I am not sure if it was her words or the infectious grin that gave me a warm feeling inside. I too smiled. It made me happy just to hear her response…“I dance today, I smile today.” I wondered; if she didn’t dance today would she not be smiling? Would she be smiling regardless of the activity? Somehow I didn’t think so.
I started to wonder why dance can create such an overall sense of happiness. I know that exercise involves movement and that all exercise releases endorphins. But I also know that when I finish a 5 mile run, while I might feel good about my accomplishment and experience a relief from the stressors in my life, the run itself doesn’t cause me to light up my world with a smile. No, it’s more than just the physical activity. Is it the music? Well, I know that as soon as I hear music playing it’s not long before my foot starts tapping. Turn music on in a room full of children and they naturally start to move. Yes, music is also known to stimulate pleasure. But music can ignite other emotions as well. I wonder if the blending of the two, movement and music together could be the key. There is extensive research that gives evidence that both music and dance make us happy. Our brains are stimulated and we are overcome with a sense of well-being.
Today, however, I prefer to set aside the scientific data and lean on how I feel. When I watch movies such as Happy Feet and Madagascar, I feel good. I catch myself smiling. When I watch children dancing to music it makes me happy. Today I caught myself smiling as I looked into the faces of the people leaving a dance class, most with a big grin; some even laughing out loud. Hmm…if being an onlooker can bring me such happiness, imagine the heart of the dancer!
You too could dance today and smile today.
Ballet Austin’s Butler Community School offers dance & fitness classes for adults 7 days a week. Come smile with us! All ability levels welcome.
Sunday, September 23rd, 2012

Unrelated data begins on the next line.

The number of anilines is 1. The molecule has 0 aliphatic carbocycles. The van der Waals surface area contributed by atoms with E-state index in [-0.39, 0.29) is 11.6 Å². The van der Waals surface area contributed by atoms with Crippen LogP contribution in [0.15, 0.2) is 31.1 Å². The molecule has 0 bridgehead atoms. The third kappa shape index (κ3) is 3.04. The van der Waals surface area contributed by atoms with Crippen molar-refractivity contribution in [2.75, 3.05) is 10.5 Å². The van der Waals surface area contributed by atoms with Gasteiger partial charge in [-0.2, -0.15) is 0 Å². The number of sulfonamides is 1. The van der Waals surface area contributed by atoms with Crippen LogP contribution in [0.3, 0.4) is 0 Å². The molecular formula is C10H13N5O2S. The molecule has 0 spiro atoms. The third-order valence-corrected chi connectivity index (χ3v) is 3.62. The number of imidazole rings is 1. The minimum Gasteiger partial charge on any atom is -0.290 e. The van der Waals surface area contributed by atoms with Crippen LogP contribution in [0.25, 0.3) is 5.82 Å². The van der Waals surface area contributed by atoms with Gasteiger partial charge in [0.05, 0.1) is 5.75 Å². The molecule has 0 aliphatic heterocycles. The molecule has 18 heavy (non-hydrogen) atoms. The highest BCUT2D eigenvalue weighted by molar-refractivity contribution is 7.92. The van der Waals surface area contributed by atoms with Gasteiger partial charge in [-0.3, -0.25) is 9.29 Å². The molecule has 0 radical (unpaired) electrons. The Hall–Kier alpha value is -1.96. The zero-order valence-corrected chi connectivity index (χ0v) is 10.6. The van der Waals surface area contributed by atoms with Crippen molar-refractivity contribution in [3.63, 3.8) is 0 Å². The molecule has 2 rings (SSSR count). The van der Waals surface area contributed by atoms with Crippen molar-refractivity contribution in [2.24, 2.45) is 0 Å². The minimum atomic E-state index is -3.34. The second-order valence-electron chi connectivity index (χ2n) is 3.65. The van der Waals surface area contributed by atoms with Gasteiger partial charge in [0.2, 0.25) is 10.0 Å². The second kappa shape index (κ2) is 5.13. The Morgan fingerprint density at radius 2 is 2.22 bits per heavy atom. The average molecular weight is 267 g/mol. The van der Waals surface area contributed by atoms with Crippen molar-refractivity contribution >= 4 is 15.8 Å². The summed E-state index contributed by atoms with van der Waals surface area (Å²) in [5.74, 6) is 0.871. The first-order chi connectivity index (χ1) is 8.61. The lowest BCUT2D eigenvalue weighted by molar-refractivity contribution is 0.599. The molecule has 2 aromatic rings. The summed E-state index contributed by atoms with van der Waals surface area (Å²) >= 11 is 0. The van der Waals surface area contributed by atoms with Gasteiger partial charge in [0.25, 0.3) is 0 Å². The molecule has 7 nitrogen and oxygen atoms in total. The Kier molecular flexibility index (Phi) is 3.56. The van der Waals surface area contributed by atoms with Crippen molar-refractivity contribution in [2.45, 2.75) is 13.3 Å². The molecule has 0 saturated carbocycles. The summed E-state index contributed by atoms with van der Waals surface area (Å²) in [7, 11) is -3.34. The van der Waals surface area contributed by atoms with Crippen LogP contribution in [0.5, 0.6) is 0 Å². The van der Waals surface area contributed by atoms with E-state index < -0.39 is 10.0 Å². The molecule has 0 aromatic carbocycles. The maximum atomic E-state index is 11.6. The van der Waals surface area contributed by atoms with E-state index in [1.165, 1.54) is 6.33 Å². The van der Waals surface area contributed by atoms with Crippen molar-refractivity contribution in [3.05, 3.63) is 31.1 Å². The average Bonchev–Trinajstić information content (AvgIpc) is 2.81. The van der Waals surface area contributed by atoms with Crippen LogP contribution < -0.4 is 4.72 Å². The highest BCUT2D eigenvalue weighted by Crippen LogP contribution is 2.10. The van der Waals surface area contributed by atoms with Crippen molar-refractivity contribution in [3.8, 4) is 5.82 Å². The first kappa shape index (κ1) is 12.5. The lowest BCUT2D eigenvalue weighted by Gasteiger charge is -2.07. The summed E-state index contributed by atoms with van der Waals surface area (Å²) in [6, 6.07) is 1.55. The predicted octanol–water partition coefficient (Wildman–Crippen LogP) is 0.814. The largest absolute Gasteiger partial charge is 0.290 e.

Can you stand on one foot for 15 seconds with your eyes closed?
Before you even think about answering, try it.
How did you do? Were you able to last 15 seconds without opening your eyes or holding on to anything? Were you surprised that it was more of a challenge than you thought? Here’s the facts: After age 25, our sense of balance slowly begins to decline. Standing on one foot may seem fairly simple. At age 45 the ankles start to shake and you may find this a bit more of a challenge. When we reach our 60s, balance declines rapidly. Standing on one foot for 15 seconds with eyes closed without holding on is tough.
According to the Centers for Disease Control and Prevention, more than one third of adults 65 and older fall each year in the United States and 20 to 30 percent of people who fall suffer moderate to severe injuries.
September 22 kicked off Fall Prevention Awareness Week. Why set aside a week to bring awareness to falling down? Because preventing a fall is much more effective than treating a fall; a public health problem that is largely preventable. A fall can change an individual’s life instantly and although associated with getting older, a fall is not a normal part of aging.
Our bodies have an amazing and complex balance system that requires attention throughout life to keep it healthy and maintained. Most of us don’t think about exercising our balance when we think about healthy aging. In fact, balance is the most overlooked element of fitness; overlooked until we have a problems.
So what’s the easiest way to reclaim balance and prevent falls? For the most part, it’s child’s play. Think back to when you were a child. Do you remember challenging friends to see who could hop the longest on one foot? Or who could walk on the edge of the sidewalk the longest without falling off? Hopscotch, jumping rope, tossing balls…we didn’t call it exercise or balance training as children, but that is exactly what we were doing. Those activities helped us develop our balance and stability as children, and similar activities can help keep the brain and muscles working together as we age.
A favorite part of my week is teaching the Better Balance & Movement Workshops here at Ballet Austin. The participants range in age from about 40 to 80. I love it! Together we challenge our brains and our muscles to do what we want them to do. And then we laugh when they don’t always cooperate. I especially love to see people coming back each week sharing how they practiced at home, and the improvement they notice in their balance.
Thanks to partial underwriting from Scott & White Healthcare, Ballet Austin is on a mission to bring better balance to adults as part of its core value to encourage lifelong health and well-being. We desire to provide programming that will motivate and encourage people of all ages to be active! I once read this quote, “Movement requires balance. Sitting does not.
On September 13, 2012 the US Senate passed a resolution declaring September 22, 2012 as National Falls Prevention Awareness Day, a day set aside to promote and increase public awareness about how to prevent and reduce falls among older adults.
There are many ways for people of all ages to stay active at Ballet Austin’s Butler Community School. Interested in the Better Balance & Movement Workshop? A new session begins October 31.